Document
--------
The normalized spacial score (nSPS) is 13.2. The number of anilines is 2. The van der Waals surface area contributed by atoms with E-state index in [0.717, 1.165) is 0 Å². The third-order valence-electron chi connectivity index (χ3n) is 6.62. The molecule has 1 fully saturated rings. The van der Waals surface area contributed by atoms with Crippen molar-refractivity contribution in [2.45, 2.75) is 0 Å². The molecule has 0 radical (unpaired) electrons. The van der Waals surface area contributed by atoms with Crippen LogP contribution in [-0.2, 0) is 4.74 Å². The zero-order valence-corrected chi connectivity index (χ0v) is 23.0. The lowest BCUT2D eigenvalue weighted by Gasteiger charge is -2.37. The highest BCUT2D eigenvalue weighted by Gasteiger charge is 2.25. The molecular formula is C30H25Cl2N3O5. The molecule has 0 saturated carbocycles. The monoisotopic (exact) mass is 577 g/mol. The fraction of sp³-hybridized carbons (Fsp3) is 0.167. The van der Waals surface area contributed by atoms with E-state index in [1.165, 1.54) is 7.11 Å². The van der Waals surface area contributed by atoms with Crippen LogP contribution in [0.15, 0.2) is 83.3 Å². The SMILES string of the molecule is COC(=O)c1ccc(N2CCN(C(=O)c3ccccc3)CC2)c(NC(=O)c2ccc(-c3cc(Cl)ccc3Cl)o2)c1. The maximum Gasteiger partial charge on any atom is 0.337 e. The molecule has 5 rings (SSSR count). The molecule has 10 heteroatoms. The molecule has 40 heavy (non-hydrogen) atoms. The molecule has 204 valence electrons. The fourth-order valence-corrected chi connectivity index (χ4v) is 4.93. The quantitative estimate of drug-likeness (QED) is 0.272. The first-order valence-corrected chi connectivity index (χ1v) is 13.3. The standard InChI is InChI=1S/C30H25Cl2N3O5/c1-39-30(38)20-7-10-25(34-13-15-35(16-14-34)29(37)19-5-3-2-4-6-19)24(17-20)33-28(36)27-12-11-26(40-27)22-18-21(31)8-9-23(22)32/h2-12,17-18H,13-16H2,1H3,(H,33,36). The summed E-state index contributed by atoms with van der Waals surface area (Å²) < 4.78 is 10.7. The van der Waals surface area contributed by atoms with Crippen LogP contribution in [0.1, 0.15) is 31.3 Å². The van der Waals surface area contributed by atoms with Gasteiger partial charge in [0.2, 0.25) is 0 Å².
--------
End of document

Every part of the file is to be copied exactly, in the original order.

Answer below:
The normalized spacial score (nSPS) is 13.2. The number of anilines is 2. The van der Waals surface area contributed by atoms with E-state index in [0.717, 1.165) is 0 Å². The third-order valence-electron chi connectivity index (χ3n) is 6.62. The molecule has 1 fully saturated rings. The van der Waals surface area contributed by atoms with Crippen molar-refractivity contribution in [2.45, 2.75) is 0 Å². The molecule has 0 radical (unpaired) electrons. The van der Waals surface area contributed by atoms with Crippen LogP contribution in [-0.2, 0) is 4.74 Å². The zero-order valence-corrected chi connectivity index (χ0v) is 23.0. The lowest BCUT2D eigenvalue weighted by Gasteiger charge is -2.37. The highest BCUT2D eigenvalue weighted by Gasteiger charge is 2.25. The molecular formula is C30H25Cl2N3O5. The molecule has 0 saturated carbocycles. The monoisotopic (exact) mass is 577 g/mol. The fraction of sp³-hybridized carbons (Fsp3) is 0.167. The van der Waals surface area contributed by atoms with E-state index in [1.165, 1.54) is 7.11 Å². The van der Waals surface area contributed by atoms with Crippen LogP contribution in [0.15, 0.2) is 83.3 Å². The SMILES string of the molecule is COC(=O)c1ccc(N2CCN(C(=O)c3ccccc3)CC2)c(NC(=O)c2ccc(-c3cc(Cl)ccc3Cl)o2)c1. The maximum Gasteiger partial charge on any atom is 0.337 e. The molecule has 5 rings (SSSR count). The molecule has 10 heteroatoms. The molecule has 40 heavy (non-hydrogen) atoms. The molecule has 204 valence electrons. The fourth-order valence-corrected chi connectivity index (χ4v) is 4.93. The quantitative estimate of drug-likeness (QED) is 0.272. The first-order valence-corrected chi connectivity index (χ1v) is 13.3. The standard InChI is InChI=1S/C30H25Cl2N3O5/c1-39-30(38)20-7-10-25(34-13-15-35(16-14-34)29(37)19-5-3-2-4-6-19)24(17-20)33-28(36)27-12-11-26(40-27)22-18-21(31)8-9-23(22)32/h2-12,17-18H,13-16H2,1H3,(H,33,36). The summed E-state index contributed by atoms with van der Waals surface area (Å²) < 4.78 is 10.7. The van der Waals surface area contributed by atoms with Crippen LogP contribution in [0.1, 0.15) is 31.3 Å². The van der Waals surface area contributed by atoms with Gasteiger partial charge in [0.2, 0.25) is 0 Å².